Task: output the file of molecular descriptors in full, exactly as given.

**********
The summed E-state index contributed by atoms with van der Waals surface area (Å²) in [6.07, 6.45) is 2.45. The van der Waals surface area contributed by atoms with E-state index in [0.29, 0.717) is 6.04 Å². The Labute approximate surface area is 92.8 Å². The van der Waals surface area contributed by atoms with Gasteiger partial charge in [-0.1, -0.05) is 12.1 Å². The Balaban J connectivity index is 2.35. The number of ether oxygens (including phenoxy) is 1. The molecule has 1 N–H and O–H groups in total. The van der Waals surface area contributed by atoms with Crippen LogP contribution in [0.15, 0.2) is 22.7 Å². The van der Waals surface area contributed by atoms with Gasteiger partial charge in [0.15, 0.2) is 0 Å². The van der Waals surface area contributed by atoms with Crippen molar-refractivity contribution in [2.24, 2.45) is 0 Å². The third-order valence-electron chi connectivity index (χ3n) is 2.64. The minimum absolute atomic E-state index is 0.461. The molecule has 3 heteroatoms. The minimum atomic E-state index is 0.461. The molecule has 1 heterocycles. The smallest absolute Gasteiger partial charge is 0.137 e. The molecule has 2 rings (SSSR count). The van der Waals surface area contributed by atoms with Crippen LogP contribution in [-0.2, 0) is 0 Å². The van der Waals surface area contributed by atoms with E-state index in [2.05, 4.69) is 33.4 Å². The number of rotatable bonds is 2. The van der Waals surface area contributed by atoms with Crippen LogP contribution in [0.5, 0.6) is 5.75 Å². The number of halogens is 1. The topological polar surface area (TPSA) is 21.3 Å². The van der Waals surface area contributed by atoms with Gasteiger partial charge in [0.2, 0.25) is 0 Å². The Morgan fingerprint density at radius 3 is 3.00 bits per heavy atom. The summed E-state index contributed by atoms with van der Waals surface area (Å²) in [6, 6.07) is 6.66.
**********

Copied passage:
The summed E-state index contributed by atoms with van der Waals surface area (Å²) in [6.07, 6.45) is 2.45. The van der Waals surface area contributed by atoms with E-state index in [0.29, 0.717) is 6.04 Å². The Labute approximate surface area is 92.8 Å². The van der Waals surface area contributed by atoms with Gasteiger partial charge in [-0.1, -0.05) is 12.1 Å². The Balaban J connectivity index is 2.35. The number of ether oxygens (including phenoxy) is 1. The molecule has 1 N–H and O–H groups in total. The van der Waals surface area contributed by atoms with Crippen LogP contribution in [0.15, 0.2) is 22.7 Å². The van der Waals surface area contributed by atoms with Gasteiger partial charge in [0.15, 0.2) is 0 Å². The van der Waals surface area contributed by atoms with Crippen molar-refractivity contribution in [2.24, 2.45) is 0 Å². The third-order valence-electron chi connectivity index (χ3n) is 2.64. The minimum absolute atomic E-state index is 0.461. The molecule has 3 heteroatoms. The minimum atomic E-state index is 0.461. The molecule has 1 heterocycles. The smallest absolute Gasteiger partial charge is 0.137 e. The molecule has 2 rings (SSSR count). The van der Waals surface area contributed by atoms with Crippen LogP contribution in [-0.2, 0) is 0 Å². The van der Waals surface area contributed by atoms with E-state index in [2.05, 4.69) is 33.4 Å². The number of rotatable bonds is 2. The van der Waals surface area contributed by atoms with Crippen LogP contribution in [0.5, 0.6) is 5.75 Å². The number of halogens is 1. The topological polar surface area (TPSA) is 21.3 Å². The van der Waals surface area contributed by atoms with Gasteiger partial charge in [0.2, 0.25) is 0 Å². The Morgan fingerprint density at radius 3 is 3.00 bits per heavy atom. The summed E-state index contributed by atoms with van der Waals surface area (Å²) in [6, 6.07) is 6.66.